Prospects looking up for classic British stamp values
In a recent news release Stanley Gibbons (SG) report that Britain’s Historical Treasures are being snapped up by the Tiger Economies. In the report SG not only confirm the sale of "Britain’s rarest stamp" to an Asian investor after they displayed it during the London 2010 Festival of Stamps International Exhibition in May last year, they also detail some astounding purchase orders for classic GB stamps.
Perhaps the most remarkable evidence of the explosion of eastern demand for GB stamps came during Stanley Gibbons’ recent visit to the International Stamp and Coin Expo in Beijing where they sold the company’s entire stock of 1840 Penny Blacks imported for the show and took an order for a further 10,000 -- yes, ten thousand -- examples of the world’s first postage stamp for one trade buyer alone.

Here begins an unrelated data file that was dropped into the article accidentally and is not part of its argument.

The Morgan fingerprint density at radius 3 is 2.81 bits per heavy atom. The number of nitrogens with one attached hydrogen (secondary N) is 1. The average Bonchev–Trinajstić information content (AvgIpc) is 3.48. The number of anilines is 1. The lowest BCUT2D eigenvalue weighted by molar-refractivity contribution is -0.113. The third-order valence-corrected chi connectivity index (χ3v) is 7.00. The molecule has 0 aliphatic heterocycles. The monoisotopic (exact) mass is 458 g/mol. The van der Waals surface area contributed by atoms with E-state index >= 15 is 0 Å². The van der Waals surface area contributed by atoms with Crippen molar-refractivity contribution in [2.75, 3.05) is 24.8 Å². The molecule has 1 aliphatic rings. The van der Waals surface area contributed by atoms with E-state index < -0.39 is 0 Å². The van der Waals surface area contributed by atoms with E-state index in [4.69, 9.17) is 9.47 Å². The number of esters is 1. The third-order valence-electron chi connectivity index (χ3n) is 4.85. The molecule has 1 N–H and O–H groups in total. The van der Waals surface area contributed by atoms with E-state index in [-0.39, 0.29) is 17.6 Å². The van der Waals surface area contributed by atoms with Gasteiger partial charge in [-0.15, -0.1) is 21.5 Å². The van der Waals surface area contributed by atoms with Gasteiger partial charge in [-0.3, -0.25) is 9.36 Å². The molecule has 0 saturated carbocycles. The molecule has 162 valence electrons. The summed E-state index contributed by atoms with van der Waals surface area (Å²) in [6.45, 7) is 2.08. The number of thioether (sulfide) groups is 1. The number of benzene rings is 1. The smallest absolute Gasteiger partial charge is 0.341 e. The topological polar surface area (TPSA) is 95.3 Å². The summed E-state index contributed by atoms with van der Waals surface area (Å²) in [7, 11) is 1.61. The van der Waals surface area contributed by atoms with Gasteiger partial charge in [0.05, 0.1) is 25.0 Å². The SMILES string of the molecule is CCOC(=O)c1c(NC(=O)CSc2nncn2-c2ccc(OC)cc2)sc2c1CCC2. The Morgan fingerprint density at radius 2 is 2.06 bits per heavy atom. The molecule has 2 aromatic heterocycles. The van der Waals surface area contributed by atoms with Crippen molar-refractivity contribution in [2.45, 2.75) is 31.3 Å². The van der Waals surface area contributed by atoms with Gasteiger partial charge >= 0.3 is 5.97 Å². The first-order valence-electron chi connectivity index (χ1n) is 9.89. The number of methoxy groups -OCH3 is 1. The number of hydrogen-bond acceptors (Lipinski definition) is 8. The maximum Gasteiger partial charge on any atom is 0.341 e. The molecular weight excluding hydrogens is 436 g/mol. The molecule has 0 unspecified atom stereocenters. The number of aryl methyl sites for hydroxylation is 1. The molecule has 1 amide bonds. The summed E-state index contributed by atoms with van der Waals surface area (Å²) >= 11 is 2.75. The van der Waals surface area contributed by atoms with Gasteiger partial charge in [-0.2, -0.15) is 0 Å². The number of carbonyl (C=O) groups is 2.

Filling such a dramatic order will very likely influence domestic Penny Black values and I confidently expect this to be reflected in future Gibbons GB catalogue values. I've already noticed less Penny Blacks being traded on eBay and this suggests buying good examples of the classic stamp now could prove to be a shrewd investment over time compared to the miserly rates of interest currently on offer from the banks and building societies. Stanley Gibbons CEO, Mike Hall, is quoted in their report saying; "We might end up with most of the penny blacks in the world going to China. The Chinese are already paying twice our catalogue price to get their hands on them."
1840 Penny Black
(photo credit: Wikimedia Commons)
I believe it is very likely that demand for GB stamps from Asia will continue to grow in the foreseeable future although it will probably focus on a limited number of the rarer and more collectable British stamp issues with, at best, just a trickle down benefit to the more common or more modern issues.
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